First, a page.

A remote speckle of land at the bottom of the earth, Bruny Island is famed for its natural beauty, boasting a bush-meets-sea terrain to fulfil all types of outdoor adventurers. This southernmost part of Australia is also home to some of the best produce in the country. Tasmanian produce is much celebrated in the country, and Bruny Island, though petite in relation to Tasmania’s mainland (let alone Australia’s), is a paradise for food and drink.
Passionate artisans are leading the charge and making this dot on the globe a little more renowned. The beauty of visiting the island is that travellers can experience the delectable offerings of its producers all in one day.
This tiny island packs a punch when it comes to fresh produce © Ellenor Argyropoulos / Tourism Australia
Devour fresh oysters
The first foodie stop on Bruny Island is Get Shucked – which could be one of the only drive-through oyster bars in the world. Get Shucked’s farm nets are so close to the bar they’re outlined with a signboard with ‘Our Farm’ written on it; painted with an arrow pointing towards Great Bay. There is the option to dine in at the eatery, too. Diners can slurp down half or a dozen oysters while looking out onto the ocean.
Oysters come naked (dressed with lemon) or cooked. There are oysters wrapped in wonton pastry, deep fried and served with wasabi cream; oysters Kilpatrick prepared with Bruny Island Food’s bacon; and steamy oriental oysters, poached in a broth of white miso, served with ginger, chilli and lime. To quote Get Shucked’s website ‘an oyster without a bevvy is like a kiss without a cuddle’. As such, the bar serves Tasmanian wines, beers and ciders, alongside locally made soft drinks. For those feeling a little more game, try the bloody mary oyster shooter – tomato juice, 666 Tasmanian vodka and lemon juice in a shot glass, over a fresh oyster.
Slurp back oysters straight from the sea at Get Shucked © Rob Burnett / Tourism Tasmania
Combine craft beer with indulgent cheese
In Northern Bruny is a culinary cheese emporium nestled in the bush, known as The Bruny Island Cheese Co. Its entrance is somewhat reminiscent of the walk up to the witch’s house in Hansel and Gretel, via a gravel path that weaves through the trees. There’s no witch waiting to feast on visitors, but things aplenty for visitors to feast on themselves. A cheese room is filled with rounds of the Saint, a soft cow milk cheese with white mould; and the Tom, a maturing hard cow milk cheese. Cheeses are available to take home or indulge in onsite, and for those who do choose to stay, order the Otto – fresh cow milk cheese wrapped in prosciutto. Wooden boards of cheese, house-made bread, fruit pastes and nuts are available to eat inside or among the trees.
The Bruny Island Beer Company joined the cheese company’s grounds in 2016. Its craft beer is found in pubs and bars around the country – notably the dark pale ale Oxymoron and Tasmanian sessional ale, Farm Ale. Boards of beer and cheese flights are available, for those who want to enjoy two of life’s most prized fermented delicacies at once.
Stunning views to be had from The Neck connecting the two halves of Bruny Island © Artie Photography/Getty Images
Try berry good produce right across from the beach
To set the record straight, Bruny Island is more like two islands connected by The Neck – a remarkable isthmus. To get to the Bruny Island Berry Farm, visitors have to cross this. When reaching the ‘Penguin Walk and Lookout’ sign be sure to get out and embark up the 240 steps leading to the Truganini lookout. At the peak is one of the most overwhelmingly beautiful views Australia has to offer – overlooking the narrow stretch of land as the waves either side mesmerisingly crash on the shore.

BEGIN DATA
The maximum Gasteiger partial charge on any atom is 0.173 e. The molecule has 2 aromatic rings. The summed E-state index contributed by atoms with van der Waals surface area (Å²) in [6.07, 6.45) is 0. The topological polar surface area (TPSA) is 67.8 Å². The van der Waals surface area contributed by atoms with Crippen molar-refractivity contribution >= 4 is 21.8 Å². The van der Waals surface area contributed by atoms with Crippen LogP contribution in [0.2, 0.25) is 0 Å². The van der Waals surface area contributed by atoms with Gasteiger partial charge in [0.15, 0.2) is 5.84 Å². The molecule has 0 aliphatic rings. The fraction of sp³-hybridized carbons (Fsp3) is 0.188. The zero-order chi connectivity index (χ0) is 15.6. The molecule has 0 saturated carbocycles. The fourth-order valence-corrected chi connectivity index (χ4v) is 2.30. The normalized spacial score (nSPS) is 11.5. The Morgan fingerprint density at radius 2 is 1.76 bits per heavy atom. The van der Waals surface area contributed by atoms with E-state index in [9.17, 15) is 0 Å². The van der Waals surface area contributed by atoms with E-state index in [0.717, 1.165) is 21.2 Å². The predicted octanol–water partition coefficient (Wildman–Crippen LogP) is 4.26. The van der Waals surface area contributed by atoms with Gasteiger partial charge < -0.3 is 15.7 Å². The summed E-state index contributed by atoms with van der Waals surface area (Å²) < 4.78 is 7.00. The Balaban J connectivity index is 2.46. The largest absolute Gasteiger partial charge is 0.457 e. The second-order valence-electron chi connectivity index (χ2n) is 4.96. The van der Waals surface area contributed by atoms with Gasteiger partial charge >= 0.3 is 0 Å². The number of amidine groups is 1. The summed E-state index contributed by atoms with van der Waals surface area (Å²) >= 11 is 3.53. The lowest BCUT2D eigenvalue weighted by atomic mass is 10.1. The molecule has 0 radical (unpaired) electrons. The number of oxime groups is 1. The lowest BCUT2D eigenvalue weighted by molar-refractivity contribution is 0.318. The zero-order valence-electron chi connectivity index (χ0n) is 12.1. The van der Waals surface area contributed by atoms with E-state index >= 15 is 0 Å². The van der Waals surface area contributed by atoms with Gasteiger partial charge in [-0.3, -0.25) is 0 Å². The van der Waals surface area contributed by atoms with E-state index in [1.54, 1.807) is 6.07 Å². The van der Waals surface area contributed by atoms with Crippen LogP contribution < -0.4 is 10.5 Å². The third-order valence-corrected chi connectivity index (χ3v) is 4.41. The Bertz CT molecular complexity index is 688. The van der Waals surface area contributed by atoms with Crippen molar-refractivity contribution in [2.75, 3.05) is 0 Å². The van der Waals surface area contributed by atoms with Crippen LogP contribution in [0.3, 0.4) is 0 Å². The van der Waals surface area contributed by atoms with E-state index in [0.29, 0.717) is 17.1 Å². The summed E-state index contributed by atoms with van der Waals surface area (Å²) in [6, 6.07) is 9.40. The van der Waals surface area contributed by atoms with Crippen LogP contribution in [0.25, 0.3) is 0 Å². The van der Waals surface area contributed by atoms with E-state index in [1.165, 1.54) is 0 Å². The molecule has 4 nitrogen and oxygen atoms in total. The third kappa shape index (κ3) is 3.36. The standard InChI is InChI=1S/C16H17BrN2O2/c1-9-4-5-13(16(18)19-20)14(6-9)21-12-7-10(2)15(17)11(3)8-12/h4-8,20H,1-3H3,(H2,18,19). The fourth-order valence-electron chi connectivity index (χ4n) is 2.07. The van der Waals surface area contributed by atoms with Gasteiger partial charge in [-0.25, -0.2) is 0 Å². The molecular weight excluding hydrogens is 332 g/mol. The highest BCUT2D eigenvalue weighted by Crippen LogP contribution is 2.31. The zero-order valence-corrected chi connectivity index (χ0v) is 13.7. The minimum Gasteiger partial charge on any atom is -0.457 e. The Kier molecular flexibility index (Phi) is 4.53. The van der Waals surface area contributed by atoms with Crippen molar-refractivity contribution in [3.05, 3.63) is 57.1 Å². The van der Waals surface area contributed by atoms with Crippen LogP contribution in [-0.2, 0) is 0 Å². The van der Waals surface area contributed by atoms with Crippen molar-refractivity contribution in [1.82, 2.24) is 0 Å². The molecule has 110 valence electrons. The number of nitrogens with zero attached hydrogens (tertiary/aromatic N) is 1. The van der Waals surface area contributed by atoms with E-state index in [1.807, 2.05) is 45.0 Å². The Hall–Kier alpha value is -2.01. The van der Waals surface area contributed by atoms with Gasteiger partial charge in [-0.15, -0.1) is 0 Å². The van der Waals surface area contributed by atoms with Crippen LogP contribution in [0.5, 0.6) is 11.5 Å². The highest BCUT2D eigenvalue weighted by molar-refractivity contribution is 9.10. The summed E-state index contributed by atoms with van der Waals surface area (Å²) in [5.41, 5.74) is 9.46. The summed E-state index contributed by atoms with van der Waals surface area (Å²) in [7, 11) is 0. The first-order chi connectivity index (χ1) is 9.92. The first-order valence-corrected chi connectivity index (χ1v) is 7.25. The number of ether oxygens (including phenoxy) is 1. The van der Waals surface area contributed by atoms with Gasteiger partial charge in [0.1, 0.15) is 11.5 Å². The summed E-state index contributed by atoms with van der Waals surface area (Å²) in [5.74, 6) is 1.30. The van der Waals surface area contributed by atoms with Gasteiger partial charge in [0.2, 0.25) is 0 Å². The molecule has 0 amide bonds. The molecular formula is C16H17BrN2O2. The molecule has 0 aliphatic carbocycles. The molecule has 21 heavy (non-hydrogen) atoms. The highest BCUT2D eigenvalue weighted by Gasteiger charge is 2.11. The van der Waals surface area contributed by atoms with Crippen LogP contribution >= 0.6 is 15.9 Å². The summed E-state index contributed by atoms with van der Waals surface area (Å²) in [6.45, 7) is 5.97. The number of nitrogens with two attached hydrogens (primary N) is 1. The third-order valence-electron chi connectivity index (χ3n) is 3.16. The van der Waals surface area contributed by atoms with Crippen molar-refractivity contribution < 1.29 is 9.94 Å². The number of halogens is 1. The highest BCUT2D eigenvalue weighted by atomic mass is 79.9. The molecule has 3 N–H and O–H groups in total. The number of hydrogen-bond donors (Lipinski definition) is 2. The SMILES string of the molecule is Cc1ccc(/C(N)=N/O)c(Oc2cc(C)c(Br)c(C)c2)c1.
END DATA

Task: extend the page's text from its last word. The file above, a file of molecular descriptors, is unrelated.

After reaching the end of The Neck, drivers are met with a windy yet picturesque route of ascents and descents, which reveals stunning vistas of the water among rich bushland. A long driveway gives way to a 12-hectare berry farm, which hosts a diversity of berries – from raspberries and blueberries to boysenberries and jostaberries. Patrons can pick their own; eat them fresh, or indulge in their repurposed forms of jams and ice creams. The farm overlooks Adventure Bay, which is perfect for a dip if the weather permits – its white sand and turquoise waters providing a golden spot for some seaside rejuvenation.
For those whose sweet tooth isn’t quite satisfied, head to the Bruny Island Chocolate Company. Know that this isn’t a factory but a store, so Willy Wonka fans best not get their hopes up for oompa loompas and chocolate fountains. But it’s good for those who fancy some fudge for the road.
Sample some of Tassie's finest tipple at the Bruny Island House of Whisky © Steve Waters / Getty Images
Whet your whistle on whiskey
There are no whiskies distilled on Bruny Island (not yet, at least). But there is somewhere to enjoy the liquor – the Bruny Island House of Whisky, which is just 3.5km from the ferry dock. It houses a range of Tasmanian-made whiskies, from single malts to Trapper's Hut – a 15-year-old, limited single cask release. It’s found at the northern tip of Bruny Island, in a distinctive yet charming building made half of cobblestone, while timber finishes off the pitched roof.
Note this is a place for true whisky fans that seek specialty whiskies and expert advice to match. Whisky flights are available, as are platters of cured meat, cheese and crackers. Sip away on the front deck, which provides views over the water.
Time your trip for summer to avoid the bitter cold Antarctic winds © Darren Dickson / Tourism Australia
Make it happen
There is no other land south between Bruny Island and Antarctica – so it gets quite cold. Summer, as such, is the best time to visit. It takes about two hours to reach Bruny Island from Hobart – via a drive to waterfront town Kettering, where ferries depart to Bruny Island.